Journal of Ophthalmology & Clinical Research Category: Clinical Type: Research Article
Fungal Keratitis - A Brief Overview
- Shalini Malhotra1*, Shweta Sharma1, Nirmaljit Kaur1, Charoo Hans1
- 1 Dr Ram Manohar Lohia Hospital, PGIMER, New Delhi, India
*Corresponding Author:Shalini Malhotra
Dr Ram Manohar Lohia Hospital, PGIMER, New Delhi, India
Received Date: Sep 17, 2015 Accepted Date: Dec 15, 2015 Published Date: Dec 29, 2015
EPIDEMIOLOGY OF FUNGAL KERATITIS
It is seen that there is preponderance of filamentous fungi in tropical areas while temperate climates show higher percentages of yeast infections [12,13].
- Trauma to the eye with vegetative matter is the most common predisposing factor. Trauma could predispose to ulcerative keratitis in 23-55% of cases as per the incidence predicted in various studies . A typical history of young adult engaged in agricultural or outdoor work gets trauma with vegetative matter and develops an ulcerative lesion in 10-15 days is seen in cases of fungal keratitis. The peak months of disease correspond to harvesting season, when chances of injury with infected vegetative matter are very high.
- Environmental factors like humidity, rainfall and wind greatly influence the occurrence of filamentous fungal keratitis .
- Contact lens overuse especially with hydrogel contact lenses .
- Corneal surgery such as penetrating keratoplasty, clear cornea (sutureless) cataract surgery, photorefractive keratectomy, or Laser In Situ Keratomileusis (LASIK) .
- Chronic Keratitis due to herpes simplex, herpes zoster, or vernal keratoconjunctivitis .
- Long term topical medications like corticosteroids and antibiotics [13,16].
- Allergic conjunctivitis due to airborne or bacterial toxins in tears or chemical agents causing injury to eye .
- Long term illnesses like diabetes, atopic diseases, cancer, long term systemic steroids or cytotoxic drugs .
- Pre-existing ocular conditions namely insufficient tear secretion, defective eyelid closure etc., [16,17].
|Hyaline hyphomycetes||Aspergillus||A. fumigatus, A. flavus|
|Fusarium||F. solani, F. oxysporum|
|Acremonium||A. potronii, A. kiliense|
|Penicillium||P. spinulosum, P. citrinum|
|Paecilomyces||P. lilacinus, P. variotii|
|Zygomycetes (rarely)||Absidia, Rhizopus|
|Phaeoid hyphomycetes||Curvularia||C. lunata, C. geniculata, C. senegalensis|
|Bipolaris||B. spicifera, B. hawaiiensis|
|Exserohilum||E. rostratum, E. longirostrata|
|Yeast like fungi||Candida||C. albicans, C. tropicalis, C. krusei|
|Trichosporon, Rhodotorula, Saccharomyces||Rarely seen|
|Dimorphic fungi||Histoplasma, Blastomyces, Cryptococcus||Very rare|
Pathogenesis of fungal keratitis [8-10]
DIAGNOSIS OF FUNGAL KERATITIS
Processing of samples
Other laboratory tests
Molecular methods like Polymerase Chain Reaction (PCR) assay, RT-PCR (Real Time PCR), PCRSSCP (Single Stranded Conformational Polymorphism) and PCR-RFLP (Restriction Fragment Length Polymorphism) techniques have also been standardized for fungal identification . Of these, PCR is most commonly used for diagnosing fungal keratitis because it offers increased sensitivity and significant reduction in the time required to establish a diagnosis. Its sensitivity ranges between 89 to 94%, whereas, specificity ranged between 50% to 88% [35,36]. It can detect fungal DNA for the majority of fungal corneal ulcers with negative culture, and by using the DNA sequencing or specific primers, novel organisms can be detected in culture-negative cases . Real time PCR can also quantify the load of the organism and can be used in the treatment follow up. However, there are certain limitations with molecular methods such as differentiating between active and latent infections, viable and nonviable organisms especially after treatment, cost and false positive results may also occur during the DNA sequencing due to contamination .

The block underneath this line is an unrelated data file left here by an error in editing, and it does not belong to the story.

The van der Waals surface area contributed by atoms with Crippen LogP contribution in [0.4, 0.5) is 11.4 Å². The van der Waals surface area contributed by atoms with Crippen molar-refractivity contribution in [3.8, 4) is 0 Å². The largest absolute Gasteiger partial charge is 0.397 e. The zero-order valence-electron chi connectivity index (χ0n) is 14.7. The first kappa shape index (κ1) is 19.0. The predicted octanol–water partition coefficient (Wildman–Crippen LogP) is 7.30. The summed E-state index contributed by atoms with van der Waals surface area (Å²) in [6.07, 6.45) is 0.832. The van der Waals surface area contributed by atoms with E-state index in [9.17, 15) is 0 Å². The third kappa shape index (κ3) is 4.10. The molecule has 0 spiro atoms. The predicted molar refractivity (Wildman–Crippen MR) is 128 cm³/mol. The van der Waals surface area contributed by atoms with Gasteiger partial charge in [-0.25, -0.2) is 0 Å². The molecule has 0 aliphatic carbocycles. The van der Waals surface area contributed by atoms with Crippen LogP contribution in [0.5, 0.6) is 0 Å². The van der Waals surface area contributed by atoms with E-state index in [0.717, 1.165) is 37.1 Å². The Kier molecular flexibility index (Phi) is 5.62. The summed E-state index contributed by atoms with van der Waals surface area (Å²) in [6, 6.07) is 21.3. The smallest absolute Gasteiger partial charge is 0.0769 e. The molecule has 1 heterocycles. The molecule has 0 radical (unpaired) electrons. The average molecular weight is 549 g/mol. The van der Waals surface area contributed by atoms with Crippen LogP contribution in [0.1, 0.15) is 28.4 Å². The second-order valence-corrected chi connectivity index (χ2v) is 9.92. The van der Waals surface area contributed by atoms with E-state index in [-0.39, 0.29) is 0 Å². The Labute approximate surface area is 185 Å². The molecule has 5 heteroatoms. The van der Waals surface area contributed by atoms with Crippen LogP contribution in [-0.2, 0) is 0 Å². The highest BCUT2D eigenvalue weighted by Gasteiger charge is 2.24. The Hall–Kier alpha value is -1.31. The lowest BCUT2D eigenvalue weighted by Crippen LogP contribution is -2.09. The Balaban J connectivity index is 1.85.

TREATMENT OF FUNGAL KERATITIS
If corneal infection progresses inspite of vigorous antifungal therapy or in patients with impending perforation with presence of a descemetocele, surgical debridement like penetrating keratoplasty (full thickness corneal grafting) is done . In this procedure, at least 0.5 mm of clear corneal tissue is excised all around the infected area in order to decrease the chances of recurrence. In some cases where infection does not extend through the entire thickness of the cornea, lamellar keratoplasty can be considered . Hypopyon, corneal perforation, corneal infection extending to limbus, or lens infection are major risk factors for recurrence of infection . Table 2, is highlighting the management protocol of fungal keratitis.
|Superficial keratitis||1stchoice||Natamycin 5% ointment|
|2ndchoice||Amphotericin B 0.15% drops|
|Deep keratitis||Oral itraconazole or fluconazole along with topical therapy|
|Yeast like fungi|
|Superficial keratitis||1stchoice||Amphotericin B 0.15% drops|
|2ndchoice||fluconazole 2%/itraconazole 1%/voriconazole 1% drops|
|Deep keratitis||Oral itraconazole or fluconazole along with topical therapy|
|Non-responders or presence of descemetocele||Penetrating keratoplasty along with topical and systemic antifungals|
Newer modality of treatment
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Citation: Malhotra S, Sharma S, Kaur N, Hans C (2015) Fungal Keratitis- A Brief Overview. J Ophthalmic Clin Res 2: 018.
Copyright: © 2015 Shalini Malhotra, et al. This is an open-access article distributed under the terms of the Creative Commons Attribution License, which permits unrestricted use, distribution, and reproduction in any medium, provided the original author and source are credited.